Mixed Results for China Life Science U.S. IPOs

 |  Includes: CCM, CO, NKBP
by: ChinaBio Today

In the last two months, three China life science companies have made their debuts on US exchanges. The most important insight from these IPOs is that they actually took place. In the previous 12 months, the worldwide economic crisis prevented almost all IPO activity, so a completed IPO became reason enough to celebrate.

With that being said, the three companies – China Nuokang Bio-Pharma (NASDAQ:NKBP), Concord Medical (NYSE:CCM) and China Cord Blood (NYSE:CO) – did not fare particularly well in their debuts. Part of the reason for the muted reaction is that none of the three presented investors with the kind of compelling story that makes for frenzied bidding. And, it should be added, a significant part of the problem lies with the underlying financial landscape. After watching the Dow Jones drop from more than 14,000 to a low of just 6,000 over the last year and a half, investors in the West remain understandably wary about stocks, even though the Dow has recovered to trade above 10,000.

China Nuokang Bio-Pharmaceutical

China Nuokang Bio-Pharmaceutical placed 5 million ADSs at $9 each on December 10, slightly below the expected price range of $10 to $12 (see story). Since then, the shares have fallen 16% to $7.60. The company has a portfolio of fourteen products, but 94% of its revenues derive from Baquting, an anticoagulant based on the venom of a pit viper.

During the first nine months of 2009, Nuokang Bio-Pharma reported pro-forma revenues of $29.3 million and net income per share (not ADS) of $6 million. That is equivalent to 5 cents per share or 40 cents per ADS. Extrapolating, Nuokang Bio-Pharma can expect to net about 54 cents per ADS, giving the company a price/earnings ratio of about 14 at its current trading price. Because 2009 revenues are running about 33% higher than the year-earlier figures, that is a relatively cheap price.

Nuokang Bio-Pharm has about $46 million in the bank and a market capitalization of $115 million.

Concord Medical

Concord Medical, which began trading a day after Nuokang, is in the business of operating radiotherapy and diagnostic imaging centers in China with 83 centers in 36 cities (see story). It fared better in the pricing phase of the IPO, placing 12 million ADSs at $11, on the higher end of its $9.50 to $11.50 range. Since then, however, the shares have not done so well, sliding 22% to $8.60 in three weeks of open market trading.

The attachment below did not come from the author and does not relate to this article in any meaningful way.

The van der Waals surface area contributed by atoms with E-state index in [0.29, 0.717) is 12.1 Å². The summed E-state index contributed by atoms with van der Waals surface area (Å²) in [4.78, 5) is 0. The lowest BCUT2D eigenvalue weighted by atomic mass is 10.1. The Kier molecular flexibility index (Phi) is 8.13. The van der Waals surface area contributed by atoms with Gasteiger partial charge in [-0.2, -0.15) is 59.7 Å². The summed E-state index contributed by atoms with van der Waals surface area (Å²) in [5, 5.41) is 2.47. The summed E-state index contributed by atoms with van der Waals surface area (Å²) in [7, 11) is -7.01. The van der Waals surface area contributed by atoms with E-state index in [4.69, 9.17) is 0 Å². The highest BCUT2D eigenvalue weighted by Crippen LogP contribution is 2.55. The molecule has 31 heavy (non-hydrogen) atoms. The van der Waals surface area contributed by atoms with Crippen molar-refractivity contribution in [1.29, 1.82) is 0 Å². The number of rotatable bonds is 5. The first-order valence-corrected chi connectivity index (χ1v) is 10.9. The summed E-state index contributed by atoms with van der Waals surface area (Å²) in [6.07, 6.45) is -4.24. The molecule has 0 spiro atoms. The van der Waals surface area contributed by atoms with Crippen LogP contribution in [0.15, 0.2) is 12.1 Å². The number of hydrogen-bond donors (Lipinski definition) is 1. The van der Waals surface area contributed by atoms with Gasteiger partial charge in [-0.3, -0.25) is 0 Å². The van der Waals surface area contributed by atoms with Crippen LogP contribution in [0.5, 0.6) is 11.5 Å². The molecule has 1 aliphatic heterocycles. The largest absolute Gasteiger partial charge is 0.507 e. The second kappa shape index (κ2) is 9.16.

Concord reported revenues of $27 million in the first nine months of 2009, while net income was a substantial $13 million. That is equivalent to about 24 cents per ADS (for 9 months) or 32 cents for the entire year, a price/earnings ratio of 27. Concord’s revenues for 2009 are almost twice as high as the previous year, which together with its higher margins explains why the company would command a higher multiple than Nuokang.

The company has $161 million in cash and a market capitalization of $423 million.

China Cord Blood Corporation

China Cord Blood Corp. was a half-IPO because, technically speaking, the company was already trading on the OTC Bulletin Board exchange. However, the company staged a secondary offering that was simultaneous with a move the NY Stock Exchange, which gave the transaction much of the feel of an IPO (see story).

The company has two cord blood storage centers in China, one in Beijing and the other in Guangdong. The PRC issues just one license for a cord blood storage center in each metropolitan area, and CCBC is the only company to have two licenses in its possession. Licenses have been issued in six of China’s 31 regions, and CCBC plans to compete for the four licenses expected to be issued in 2010.

China Cord Blood placed 3.3 million ordinary shares at a price of $6.05, raising gross proceeds of almost $20 million. It is currently trading at $6.02, just a few cents off the offering price.

CCBC’s fiscal year ends on March 31. In its 2009 FY, the company’s revenues slipped below the levels of 2008, dropping from 233 million RMB to 195 million RMB ($28.5 million). The company reported a profit of $3 million or 24 cents per share. Financial reports have been issued for just one quarter in 2010, and so far the company is running ahead of its 2009 results. At a current price of $6.02, CCBC has a price/earnings ratio of 25.

CCBC has about $43 million in cash and a market capitalization of $399 million.


At these prices, China’s life sciences companies don’t surprise anyone: they seem neither under- nor over-valued. Overall, investors are willing to advance money to China’s smaller companies from the life science sector, but then they have second thoughts about the valuations, once actual trading begins.

Over time, this makes it more difficult to float new offerings. Investors must feel they have a decent chance at getting a bargain, or they will revert to their inclination to leave their wallets in their pockets at IPO time, waiting for some more advantageous time in the future to make their purchases. And, so far, the most amazing fact about these three transactions is that they were completed.